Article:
At the Virginia and Baltick, ship owners looked for freight with which to fill their vessels and merchants arranged for the transport of their cargoes. It made sense therefore that certain cafés were meeting places for merchants operating in certain areas. In London, there was also a Jerusalem Coffee House, for example, that was frequented by merchants operating in the Levant. However, only the more successful institutions ever grew out of their humble accommodations. For the Baltic, the first of several moves occurred in 1810 but even this relocation was simply to a larger coffee-house.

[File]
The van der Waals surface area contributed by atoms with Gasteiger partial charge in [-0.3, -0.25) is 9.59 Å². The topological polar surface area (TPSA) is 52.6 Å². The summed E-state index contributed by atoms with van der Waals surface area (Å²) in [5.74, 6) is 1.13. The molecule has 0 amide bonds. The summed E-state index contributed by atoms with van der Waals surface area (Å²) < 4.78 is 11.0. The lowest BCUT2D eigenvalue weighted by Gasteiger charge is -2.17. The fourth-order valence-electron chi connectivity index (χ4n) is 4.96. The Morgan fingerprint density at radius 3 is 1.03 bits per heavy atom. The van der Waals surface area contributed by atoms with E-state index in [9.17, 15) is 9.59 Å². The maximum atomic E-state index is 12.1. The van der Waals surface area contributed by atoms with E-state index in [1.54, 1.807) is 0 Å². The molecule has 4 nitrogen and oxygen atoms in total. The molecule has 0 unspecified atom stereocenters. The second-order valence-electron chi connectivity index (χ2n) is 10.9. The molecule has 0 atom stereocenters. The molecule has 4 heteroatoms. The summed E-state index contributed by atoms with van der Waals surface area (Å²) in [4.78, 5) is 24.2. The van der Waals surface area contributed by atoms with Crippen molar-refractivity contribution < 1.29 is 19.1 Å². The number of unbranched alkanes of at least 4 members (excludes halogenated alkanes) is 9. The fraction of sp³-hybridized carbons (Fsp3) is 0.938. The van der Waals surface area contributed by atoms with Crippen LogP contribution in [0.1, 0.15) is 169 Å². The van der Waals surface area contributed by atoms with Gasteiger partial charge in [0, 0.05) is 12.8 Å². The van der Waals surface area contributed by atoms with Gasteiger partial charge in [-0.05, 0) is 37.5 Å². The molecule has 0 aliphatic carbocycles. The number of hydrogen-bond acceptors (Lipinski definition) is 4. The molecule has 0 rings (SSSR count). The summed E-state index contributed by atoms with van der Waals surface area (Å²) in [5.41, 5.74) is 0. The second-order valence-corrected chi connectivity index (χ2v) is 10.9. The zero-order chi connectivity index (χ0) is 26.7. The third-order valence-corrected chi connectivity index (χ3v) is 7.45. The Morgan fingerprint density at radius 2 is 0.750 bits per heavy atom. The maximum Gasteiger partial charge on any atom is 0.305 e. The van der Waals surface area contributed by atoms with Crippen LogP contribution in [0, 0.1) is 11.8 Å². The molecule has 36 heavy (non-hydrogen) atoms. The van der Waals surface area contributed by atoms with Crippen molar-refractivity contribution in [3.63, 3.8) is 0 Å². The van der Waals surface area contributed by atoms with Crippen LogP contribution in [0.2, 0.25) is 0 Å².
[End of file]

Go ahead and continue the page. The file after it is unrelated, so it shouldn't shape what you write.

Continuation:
Initially, the Baltic Exchange was mostly focused on the shipping and trade of dry goods like grain. As such, business on the exchange boomed in the mid-19th century after the repeal of the corn laws, which had previously subjected grain imported to Britain to heavy tariffs. It was not until the early 20th century that the exchange began to focus more purely on ship chartering. This was the product of low grain prices following the agricultural glut of the 1920s and the exchange’s earlier combination with the London Shipping Exchange in 1900. It was during that period that the Baltic became what it is today, a freight shipping market focused chiefly on the trading of shipping contracts.